The presidential commission investigating intelligence failures leading to the Iraq war wrote the following in its final report, released in March: "[I]t is hard to deny the conclusion that intelligence analysts worked in an environment that did not encourage skepticism about the conventional wisdom." Embedded in that whopping understatement is a jewel of good governance: the free exchange of ideas, including an openness to dissent. For as we experience too often, the "conventional wisdom" is usually what those in power say it is.
In the current political climate, stifling opposition gets you awards and top posts. Former CIA Director George Tenet received a Presidential Medal of Freedom, even though many CIA officers expressed grave doubts about the Bush administrations claim that Saddam Hussein was developing deadly weapons. There was much to criticize about the nomination of John Bolton as U.N. ambassador - he spent much of his career trying to abolish the institution, for one thing - but Boltons admission during his confirmation hearings that he tried to reassign staffers who disagreed with him was cause enough for his rejection.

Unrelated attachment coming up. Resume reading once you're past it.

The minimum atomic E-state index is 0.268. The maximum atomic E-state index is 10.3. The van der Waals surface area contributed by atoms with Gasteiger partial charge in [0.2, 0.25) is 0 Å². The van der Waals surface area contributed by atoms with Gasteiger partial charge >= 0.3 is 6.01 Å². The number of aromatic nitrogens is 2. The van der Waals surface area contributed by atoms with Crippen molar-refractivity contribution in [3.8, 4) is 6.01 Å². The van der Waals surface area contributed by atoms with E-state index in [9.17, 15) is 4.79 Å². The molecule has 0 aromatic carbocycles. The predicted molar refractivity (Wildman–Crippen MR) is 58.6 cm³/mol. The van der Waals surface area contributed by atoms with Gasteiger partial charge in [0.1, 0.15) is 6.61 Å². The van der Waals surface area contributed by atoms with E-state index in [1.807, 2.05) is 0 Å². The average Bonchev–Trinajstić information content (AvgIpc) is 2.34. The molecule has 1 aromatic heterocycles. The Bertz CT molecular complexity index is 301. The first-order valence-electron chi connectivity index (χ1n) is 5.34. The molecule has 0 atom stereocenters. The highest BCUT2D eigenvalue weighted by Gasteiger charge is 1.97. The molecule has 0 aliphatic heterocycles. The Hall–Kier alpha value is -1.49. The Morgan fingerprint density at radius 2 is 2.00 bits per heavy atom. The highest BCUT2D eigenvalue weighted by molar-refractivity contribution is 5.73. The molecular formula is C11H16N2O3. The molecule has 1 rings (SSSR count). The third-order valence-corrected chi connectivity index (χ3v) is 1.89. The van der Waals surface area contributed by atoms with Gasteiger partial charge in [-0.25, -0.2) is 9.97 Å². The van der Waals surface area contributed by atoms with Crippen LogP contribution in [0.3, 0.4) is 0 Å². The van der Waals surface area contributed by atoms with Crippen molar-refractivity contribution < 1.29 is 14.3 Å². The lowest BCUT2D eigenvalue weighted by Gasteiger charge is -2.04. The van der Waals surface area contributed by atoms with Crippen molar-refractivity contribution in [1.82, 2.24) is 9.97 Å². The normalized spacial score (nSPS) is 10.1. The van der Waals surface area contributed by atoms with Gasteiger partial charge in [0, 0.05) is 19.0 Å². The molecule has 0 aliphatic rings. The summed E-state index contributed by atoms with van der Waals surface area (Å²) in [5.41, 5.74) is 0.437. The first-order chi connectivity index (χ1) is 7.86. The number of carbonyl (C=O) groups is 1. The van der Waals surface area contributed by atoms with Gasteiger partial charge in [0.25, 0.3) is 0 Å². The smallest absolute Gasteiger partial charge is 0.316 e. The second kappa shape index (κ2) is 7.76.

During his hearings for the new position of director of national intelligence, John Negroponte was asked if he would challenge the Bush administrations assertions if they differed from information gathered by intelligence agencies. Negroponte said he would "make sure the right intelligence is presented to the president [and] vice president."